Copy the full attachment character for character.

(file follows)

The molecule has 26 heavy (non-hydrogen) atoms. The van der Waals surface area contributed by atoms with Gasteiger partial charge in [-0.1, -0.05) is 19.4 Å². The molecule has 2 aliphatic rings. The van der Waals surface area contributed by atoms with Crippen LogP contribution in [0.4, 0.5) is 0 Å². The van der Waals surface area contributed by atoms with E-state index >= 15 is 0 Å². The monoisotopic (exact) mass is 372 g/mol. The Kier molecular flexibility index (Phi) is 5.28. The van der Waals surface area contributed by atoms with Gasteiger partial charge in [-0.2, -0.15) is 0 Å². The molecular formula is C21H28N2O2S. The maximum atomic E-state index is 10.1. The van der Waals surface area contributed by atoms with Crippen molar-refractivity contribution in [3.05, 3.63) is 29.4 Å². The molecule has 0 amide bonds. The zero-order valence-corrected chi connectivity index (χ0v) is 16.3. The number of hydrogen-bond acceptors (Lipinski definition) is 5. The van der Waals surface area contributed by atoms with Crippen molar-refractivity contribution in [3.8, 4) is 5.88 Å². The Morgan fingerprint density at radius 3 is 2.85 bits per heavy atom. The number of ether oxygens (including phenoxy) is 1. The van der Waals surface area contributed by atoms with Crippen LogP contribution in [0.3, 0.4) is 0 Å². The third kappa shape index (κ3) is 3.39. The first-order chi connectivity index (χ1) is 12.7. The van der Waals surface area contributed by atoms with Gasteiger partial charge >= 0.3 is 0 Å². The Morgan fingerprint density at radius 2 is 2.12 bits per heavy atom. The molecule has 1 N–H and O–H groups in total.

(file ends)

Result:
The molecule has 26 heavy (non-hydrogen) atoms. The van der Waals surface area contributed by atoms with Gasteiger partial charge in [-0.1, -0.05) is 19.4 Å². The molecule has 2 aliphatic rings. The van der Waals surface area contributed by atoms with Crippen LogP contribution in [0.4, 0.5) is 0 Å². The van der Waals surface area contributed by atoms with E-state index >= 15 is 0 Å². The monoisotopic (exact) mass is 372 g/mol. The Kier molecular flexibility index (Phi) is 5.28. The van der Waals surface area contributed by atoms with Gasteiger partial charge in [-0.2, -0.15) is 0 Å². The molecular formula is C21H28N2O2S. The maximum atomic E-state index is 10.1. The van der Waals surface area contributed by atoms with Crippen molar-refractivity contribution in [3.05, 3.63) is 29.4 Å². The molecule has 0 amide bonds. The zero-order valence-corrected chi connectivity index (χ0v) is 16.3. The number of hydrogen-bond acceptors (Lipinski definition) is 5. The van der Waals surface area contributed by atoms with Crippen molar-refractivity contribution in [3.8, 4) is 5.88 Å². The Morgan fingerprint density at radius 3 is 2.85 bits per heavy atom. The number of ether oxygens (including phenoxy) is 1. The van der Waals surface area contributed by atoms with Crippen LogP contribution in [0.3, 0.4) is 0 Å². The third kappa shape index (κ3) is 3.39. The first-order chi connectivity index (χ1) is 12.7. The van der Waals surface area contributed by atoms with Gasteiger partial charge >= 0.3 is 0 Å². The Morgan fingerprint density at radius 2 is 2.12 bits per heavy atom. The molecule has 1 N–H and O–H groups in total.